Ms. Johnson said farm-to-table products generally are more fresh than those available at most supermarkets. “Your typical vegetable or fruit that’s in the grocery store has traveled 40 hours by truck from the farm to get to the grocery store, and then it sits on the grocery store shelves. Whereas if you go to a farmers market or you go directly to the farm, maybe it was picked 24 hours before and it’s presented right there to you.”

The fresher the food is, the better for you it also may be. “I hope that people see value in getting things (that are) little bit more hands on,” Mr. Fisher said. “They know how it’s grown, why it’s grown, when it can be grown and understand the less time it has been off the vine, the more nutrition it has.”

Mr. Reeves agrees. “Over time, if people eat a majority of local food, they’ll be healthier because they’ll have more good micronutrients,” he said. 

Katharina Kreke, marketing, events and communication manager of the Frisco Fresh Market, said, “I think people really like knowing where their food is coming from, where the things that they’re putting in their body are coming from. People feel like they’re more in control that way, and having a trusted source you’re getting it from, too.”

Michelle Anderson, manager of the Frisco Fresh Market, added, “I think that the quality (of the items) is actually a little better. It’s a little fresher and I think we have a little bit better variety. We have things at the farmers’ market that you’re not going to find at the grocery store.”

Will the farm-to-table movement continue to thrive and grow? All indications point to an overwhelming yes. For starters, food just tastes better when it comes out of the field during its peak season. “Things are better tasting if they’re grown locally, or at least if they’re able to be picked and handled differently than something that has been in a logistics chain for two weeks,” Mr. Fisher said. 

However, farming for the local market is a tough job. Mr. Reeves, who has been farming since 2006, owns 12 acres of land and leases another 25 acres. He also has a farm store on the property. One way he deals with the seasonality of farming is by selling farm shares, which raises funds during the winter months to purchase seeds and equipment as well as tend to other tasks when farm production levels are lower.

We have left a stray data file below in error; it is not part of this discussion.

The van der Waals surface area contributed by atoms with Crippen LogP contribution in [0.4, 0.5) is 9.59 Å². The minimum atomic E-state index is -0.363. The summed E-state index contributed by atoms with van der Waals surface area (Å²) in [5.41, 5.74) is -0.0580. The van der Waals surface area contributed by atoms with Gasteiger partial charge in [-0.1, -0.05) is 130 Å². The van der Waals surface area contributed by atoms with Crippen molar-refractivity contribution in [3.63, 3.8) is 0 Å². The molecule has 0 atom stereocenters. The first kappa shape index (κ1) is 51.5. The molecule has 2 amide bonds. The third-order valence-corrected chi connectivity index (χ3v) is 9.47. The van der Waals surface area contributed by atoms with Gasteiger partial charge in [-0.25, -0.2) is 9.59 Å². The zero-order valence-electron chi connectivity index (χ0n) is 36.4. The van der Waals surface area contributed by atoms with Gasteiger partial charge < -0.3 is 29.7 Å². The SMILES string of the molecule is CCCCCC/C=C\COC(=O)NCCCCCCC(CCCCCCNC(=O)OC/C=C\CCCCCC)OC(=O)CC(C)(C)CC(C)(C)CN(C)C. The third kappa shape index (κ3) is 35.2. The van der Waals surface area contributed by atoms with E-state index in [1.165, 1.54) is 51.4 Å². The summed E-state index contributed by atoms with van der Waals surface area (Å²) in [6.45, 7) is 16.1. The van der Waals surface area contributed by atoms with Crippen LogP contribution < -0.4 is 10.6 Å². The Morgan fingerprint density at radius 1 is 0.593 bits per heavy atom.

“It keeps us out of debt as farmers and also gets people to invest in our operation. It’s like a stakeholder in our operation,” he said. Also, “They get to know us as a farm and as a family. It’s a good way to meet customers. They’re coming in on a weekly or bi-weekly basis and they can ask any questions. They can even volunteer. At the end of the season, we have a potluck farm-to-table dinner and talk about the next season.” 

Mr. Fisher owns 45 acres of land and rents another 25 acres. He currently relies on part-time, seasonal help but hopes to hire a few full-time employees this year. However, farm work isn’t for everyone, he said. “It’s hard work. It’s not glamorous. It’s drudgery in a lot of cases.” Although, it is not without its rewards. “Our long-time farmers market customers start to feel like family,” he said. “You know what they’re going to (purchase) when they walk up. It develops a very nice relationship. It’s the same thing with the home delivery. It starts to become a very personal relationship because they know they can count on seeing the same face and being able to communicate about it if they’re not happy, and we’ll take care of them.”

“The good thing about the market is that there really is something for everyone,” Ms. Kreke, of the Frisco Fresh Market, said. “We have all sorts of products in all kinds of categories. So, anything you’re looking for, chances are you’ll find them in our market. It’s kind of like a one-stop shop.”

The variety of products available at the Frisco Fresh Market is also a big draw for shoppers, Ms. Anderson said. “We’ve got products from all over the world. We’ve got fresh produce. We’ve got great olive oils and pastas, baked goods. We’ve got home décor. We’ve got bath products, candles, CBD, pet food.”

Such markets also foster a sense of community. Ms. Johnson said the Frisco Rotary Farmers Market is “a place where you can go and you’re bound to see somebody from your town or neighborhood. … It’s a Saturday morning walk-and-talk kind of thing. You can go and get something that maybe you can’t even find in the grocery store.”

It helps that farmers markets appeal to people of all ages. Shoppers at the Frisco Fresh Market range from 20-somethings to octogenarians. Also,  “I would say we’re a very family-friendly environment,” Ms. Kreke said. “We have a lot of people that bring out their kids. It’s just something fun to do on the weekends with them.”

Of the long-term outlook for the farm-to-table movement, Mr. Reeves said, “I think the best thing we do is shop local, shop small. That’s what we need.” 

Diann Nichols is a freelance writer, a music lover, an armchair traveler and an amateur photographer who never tires of learning something new.